The Giving Tree (1998), a temporary work inspired by Shel Silverstein's children story and created on the grounds of the St. Louis Art Museum, tries "to awaken people to the symbiotic relationship between nature andman as opposed to the biblical interpretation in which man is dominant over nature." A Bradford pear tree serves as a support for the adobe structure. The tree walls of the structure reflect the three main branches of the lower part of the tree. Walking around this piece, one's sense of interior and exterior becomes blurred. On one side, the walls form two chambers, where bare and colored areas of adobe are enlivened with twigs and branches that seem to grow out of them. The chambers give a sense of enclosure, yet their rough organic texture is more closely associated with the outside. The other side of the structure expands into a flat vertical wall vividly pigmented and illustrated with both abstract and readable images carved into layers of colored plaster. It is reminiscent of the elaborately decorated walls of churches or temples, except that the paintings are on the exterior. The pear tree becomes part of the wall, the images reflecting and transposing it.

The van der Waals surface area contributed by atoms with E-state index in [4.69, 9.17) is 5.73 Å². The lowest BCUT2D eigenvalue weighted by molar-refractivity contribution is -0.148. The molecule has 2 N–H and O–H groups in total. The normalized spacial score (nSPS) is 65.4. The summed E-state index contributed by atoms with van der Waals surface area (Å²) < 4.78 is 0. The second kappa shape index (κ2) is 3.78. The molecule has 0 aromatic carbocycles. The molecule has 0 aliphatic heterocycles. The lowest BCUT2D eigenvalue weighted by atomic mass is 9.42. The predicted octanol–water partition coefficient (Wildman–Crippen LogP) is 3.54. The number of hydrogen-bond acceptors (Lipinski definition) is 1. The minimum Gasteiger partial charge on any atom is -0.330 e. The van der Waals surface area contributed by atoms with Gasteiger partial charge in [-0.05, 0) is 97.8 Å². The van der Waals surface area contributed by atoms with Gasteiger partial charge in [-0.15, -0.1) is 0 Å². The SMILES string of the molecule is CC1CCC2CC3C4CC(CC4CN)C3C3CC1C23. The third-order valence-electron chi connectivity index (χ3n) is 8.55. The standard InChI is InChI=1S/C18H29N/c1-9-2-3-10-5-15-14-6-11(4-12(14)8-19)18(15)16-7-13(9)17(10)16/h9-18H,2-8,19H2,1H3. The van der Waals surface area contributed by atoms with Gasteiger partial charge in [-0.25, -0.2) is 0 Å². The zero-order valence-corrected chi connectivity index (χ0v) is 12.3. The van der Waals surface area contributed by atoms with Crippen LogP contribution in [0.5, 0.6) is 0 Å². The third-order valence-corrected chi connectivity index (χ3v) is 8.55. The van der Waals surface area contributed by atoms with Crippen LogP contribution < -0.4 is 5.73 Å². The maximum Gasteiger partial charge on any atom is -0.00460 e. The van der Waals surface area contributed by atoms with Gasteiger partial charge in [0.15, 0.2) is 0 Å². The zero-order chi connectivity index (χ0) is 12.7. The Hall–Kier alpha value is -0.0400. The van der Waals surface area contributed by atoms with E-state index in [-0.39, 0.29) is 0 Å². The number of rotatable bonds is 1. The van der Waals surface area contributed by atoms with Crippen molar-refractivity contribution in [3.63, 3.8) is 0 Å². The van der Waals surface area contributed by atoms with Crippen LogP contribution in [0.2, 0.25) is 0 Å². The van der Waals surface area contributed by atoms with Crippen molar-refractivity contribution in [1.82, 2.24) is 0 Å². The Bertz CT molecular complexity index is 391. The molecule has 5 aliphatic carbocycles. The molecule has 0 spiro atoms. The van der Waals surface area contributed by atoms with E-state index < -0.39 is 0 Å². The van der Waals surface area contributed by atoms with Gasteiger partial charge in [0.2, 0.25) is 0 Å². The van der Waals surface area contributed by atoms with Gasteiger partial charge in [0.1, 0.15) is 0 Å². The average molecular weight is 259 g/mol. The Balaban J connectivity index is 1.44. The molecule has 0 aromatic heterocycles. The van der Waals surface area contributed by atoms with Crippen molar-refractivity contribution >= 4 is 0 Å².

Like all of the adobe works, The Giving Tree is intended to break down over time. Fondaw's fascination with ephemeral materials began with his graduate studies of African architecture. Many of his pieces are constructed using labor-intensive techniques such as rammed earth or adobe cast methods of construction, which have been used by many cultures around the world, From South America to Denmark.

In Tapiola (1994), constructed at Watershed Center for ceramic Arts in Edgecomb, Maine, Fondaw found that after three years the weathering process had caused a halo of earth to form on the ground around the piece, in effect, redefining its original structure. The revelation of Tapiola's new form gave rise to Whispering Walls (1998), in which symbolic objects emerge over a period of years from beneath coats of mud.